Household Tenure and Its Associations with Multiple Long-Term Conditions amongst Working-Age Adults in East London: A Cross-Sectional Analysis Using Linked Primary Care and Local Government Records

Elizabeth Ingram, Manuel Gomes, Sue Hogarth, Helen I McDonald, David Osborn, Jessica Sheringham

Research output: Contribution to journalArticlepeer-review

Abstract

Multiple long-term conditions (MLTCs) are influenced in extent and nature by social determinants of health. Few studies have explored associations between household tenure and different definitions of MLTCs. This study aimed to examine associations between household tenure and MLTCs amongst working-age adults (16 to 64 years old, inclusive). This cross-sectional study used the 2019-2020 wave of an innovative dataset that links administrative data across health and local government for residents of a deprived borough in East London. Three definitions of MLTCs were operationalised based on a list of 38 conditions. Multilevel logistic regression models were built for each outcome and adjusted for a range of health and sociodemographic factors. Compared to working-age owner-occupiers, odds of basic MLTCs were 36% higher for social housing tenants and 19% lower for private renters (OR 1.36; 95% CI 1.30-1.42; p < 0.001 and OR 0.81, 95% CI 0.77-0.84, p < 0.001, respectively). Results were consistent across different definitions of MLTCs, although associations were stronger for social housing tenants with physical-mental MLTCs. This study finds strong evidence that household tenure is associated with MLTCs, emphasising the importance of understanding household-level determinants of health. Resources to prevent and tackle MLTCs among working-age adults could be differentially targeted by tenure type.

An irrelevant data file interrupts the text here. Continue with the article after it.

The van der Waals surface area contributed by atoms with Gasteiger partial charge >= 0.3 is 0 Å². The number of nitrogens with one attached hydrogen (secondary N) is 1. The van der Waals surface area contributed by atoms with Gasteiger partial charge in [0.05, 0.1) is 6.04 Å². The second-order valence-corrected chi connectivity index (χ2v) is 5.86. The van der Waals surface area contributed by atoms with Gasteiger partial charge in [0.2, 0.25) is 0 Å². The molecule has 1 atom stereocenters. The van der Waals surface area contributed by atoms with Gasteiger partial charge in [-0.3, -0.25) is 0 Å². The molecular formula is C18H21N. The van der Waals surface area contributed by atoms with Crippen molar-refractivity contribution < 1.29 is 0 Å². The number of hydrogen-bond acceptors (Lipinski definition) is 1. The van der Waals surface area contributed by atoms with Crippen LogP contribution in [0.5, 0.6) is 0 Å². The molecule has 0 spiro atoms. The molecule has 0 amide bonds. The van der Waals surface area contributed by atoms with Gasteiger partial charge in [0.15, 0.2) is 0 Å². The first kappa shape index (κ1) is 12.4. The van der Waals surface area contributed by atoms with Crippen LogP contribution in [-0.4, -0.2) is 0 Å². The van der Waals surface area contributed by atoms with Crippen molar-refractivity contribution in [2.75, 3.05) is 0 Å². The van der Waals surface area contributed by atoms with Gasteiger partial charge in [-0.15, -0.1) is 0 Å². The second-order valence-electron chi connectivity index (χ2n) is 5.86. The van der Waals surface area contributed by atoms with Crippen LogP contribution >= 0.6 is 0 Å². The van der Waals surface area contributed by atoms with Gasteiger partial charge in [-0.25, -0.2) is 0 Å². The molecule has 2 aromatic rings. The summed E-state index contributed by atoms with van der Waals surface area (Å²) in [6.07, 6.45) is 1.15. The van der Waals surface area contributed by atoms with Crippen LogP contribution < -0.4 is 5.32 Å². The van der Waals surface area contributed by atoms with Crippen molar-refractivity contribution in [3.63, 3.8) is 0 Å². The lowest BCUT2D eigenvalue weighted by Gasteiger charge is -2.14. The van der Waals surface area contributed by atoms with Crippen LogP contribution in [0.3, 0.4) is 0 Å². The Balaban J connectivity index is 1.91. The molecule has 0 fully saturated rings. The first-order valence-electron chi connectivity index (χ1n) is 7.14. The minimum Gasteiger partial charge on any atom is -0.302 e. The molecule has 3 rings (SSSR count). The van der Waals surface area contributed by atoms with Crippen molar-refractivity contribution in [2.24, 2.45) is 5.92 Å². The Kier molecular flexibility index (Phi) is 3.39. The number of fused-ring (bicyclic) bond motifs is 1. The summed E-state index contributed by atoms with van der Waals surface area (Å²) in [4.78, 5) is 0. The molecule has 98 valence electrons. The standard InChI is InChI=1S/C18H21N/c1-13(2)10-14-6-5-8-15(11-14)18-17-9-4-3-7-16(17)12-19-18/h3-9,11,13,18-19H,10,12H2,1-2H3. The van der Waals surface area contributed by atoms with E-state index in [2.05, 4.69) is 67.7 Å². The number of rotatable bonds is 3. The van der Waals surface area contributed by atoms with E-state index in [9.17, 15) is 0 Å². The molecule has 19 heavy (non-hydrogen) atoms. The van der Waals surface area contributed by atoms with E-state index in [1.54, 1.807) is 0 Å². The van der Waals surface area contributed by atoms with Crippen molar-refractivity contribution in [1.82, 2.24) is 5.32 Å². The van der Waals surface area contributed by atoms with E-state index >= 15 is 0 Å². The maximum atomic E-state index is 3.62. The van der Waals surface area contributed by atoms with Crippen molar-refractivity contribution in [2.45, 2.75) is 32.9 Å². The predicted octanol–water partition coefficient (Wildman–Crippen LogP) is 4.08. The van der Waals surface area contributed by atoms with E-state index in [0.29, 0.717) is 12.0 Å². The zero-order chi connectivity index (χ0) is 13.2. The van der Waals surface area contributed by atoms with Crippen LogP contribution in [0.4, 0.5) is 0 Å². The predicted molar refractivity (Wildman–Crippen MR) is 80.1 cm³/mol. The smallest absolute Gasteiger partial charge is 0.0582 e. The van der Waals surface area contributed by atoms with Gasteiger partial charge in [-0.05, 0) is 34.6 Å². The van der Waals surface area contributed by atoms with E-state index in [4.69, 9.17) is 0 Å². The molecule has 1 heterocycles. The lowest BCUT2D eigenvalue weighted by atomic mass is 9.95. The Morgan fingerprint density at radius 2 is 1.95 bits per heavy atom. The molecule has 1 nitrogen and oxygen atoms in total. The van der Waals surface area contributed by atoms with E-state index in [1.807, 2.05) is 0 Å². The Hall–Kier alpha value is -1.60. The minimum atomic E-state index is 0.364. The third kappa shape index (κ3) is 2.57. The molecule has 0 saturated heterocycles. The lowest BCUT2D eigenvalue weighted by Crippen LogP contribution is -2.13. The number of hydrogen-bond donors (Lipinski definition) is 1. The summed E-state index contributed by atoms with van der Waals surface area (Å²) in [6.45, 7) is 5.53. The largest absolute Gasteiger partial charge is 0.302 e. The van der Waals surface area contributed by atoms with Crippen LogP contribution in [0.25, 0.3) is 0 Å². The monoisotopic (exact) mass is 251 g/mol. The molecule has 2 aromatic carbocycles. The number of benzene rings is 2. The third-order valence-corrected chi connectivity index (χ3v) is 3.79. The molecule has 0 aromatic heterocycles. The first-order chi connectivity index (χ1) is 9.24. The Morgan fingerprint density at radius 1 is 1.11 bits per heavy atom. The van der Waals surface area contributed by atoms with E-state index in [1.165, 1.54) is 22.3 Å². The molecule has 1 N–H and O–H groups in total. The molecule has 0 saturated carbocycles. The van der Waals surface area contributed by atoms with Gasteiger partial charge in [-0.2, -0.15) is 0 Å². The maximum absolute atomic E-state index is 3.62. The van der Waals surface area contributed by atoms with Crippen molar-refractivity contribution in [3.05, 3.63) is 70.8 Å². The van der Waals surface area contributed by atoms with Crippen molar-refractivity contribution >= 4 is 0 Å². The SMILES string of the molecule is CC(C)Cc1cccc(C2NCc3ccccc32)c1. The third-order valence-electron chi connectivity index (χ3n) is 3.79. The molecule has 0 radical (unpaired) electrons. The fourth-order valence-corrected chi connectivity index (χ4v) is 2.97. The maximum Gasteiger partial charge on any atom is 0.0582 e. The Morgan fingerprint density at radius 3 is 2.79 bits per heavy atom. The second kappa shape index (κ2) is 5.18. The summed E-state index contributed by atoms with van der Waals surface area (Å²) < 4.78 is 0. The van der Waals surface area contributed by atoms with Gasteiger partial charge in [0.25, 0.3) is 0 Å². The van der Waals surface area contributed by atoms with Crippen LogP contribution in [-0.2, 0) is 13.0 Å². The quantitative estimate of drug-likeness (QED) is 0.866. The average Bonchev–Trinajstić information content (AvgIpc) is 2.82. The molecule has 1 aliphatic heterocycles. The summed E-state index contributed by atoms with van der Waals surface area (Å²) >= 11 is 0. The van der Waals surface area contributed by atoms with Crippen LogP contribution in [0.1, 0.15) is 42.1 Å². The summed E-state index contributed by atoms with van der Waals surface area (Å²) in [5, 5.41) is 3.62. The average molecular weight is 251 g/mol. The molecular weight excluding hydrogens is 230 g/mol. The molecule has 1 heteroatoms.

Original languageEnglish
JournalInternational Journal of Environmental Research and Public Health
Volume19
Issue number7
DOIs
Publication statusPublished - 31 Mar 2022
Externally publishedYes

Keywords

  • Cross-Sectional Studies
  • Housing
  • Local Government
  • London/epidemiology
  • Primary Health Care

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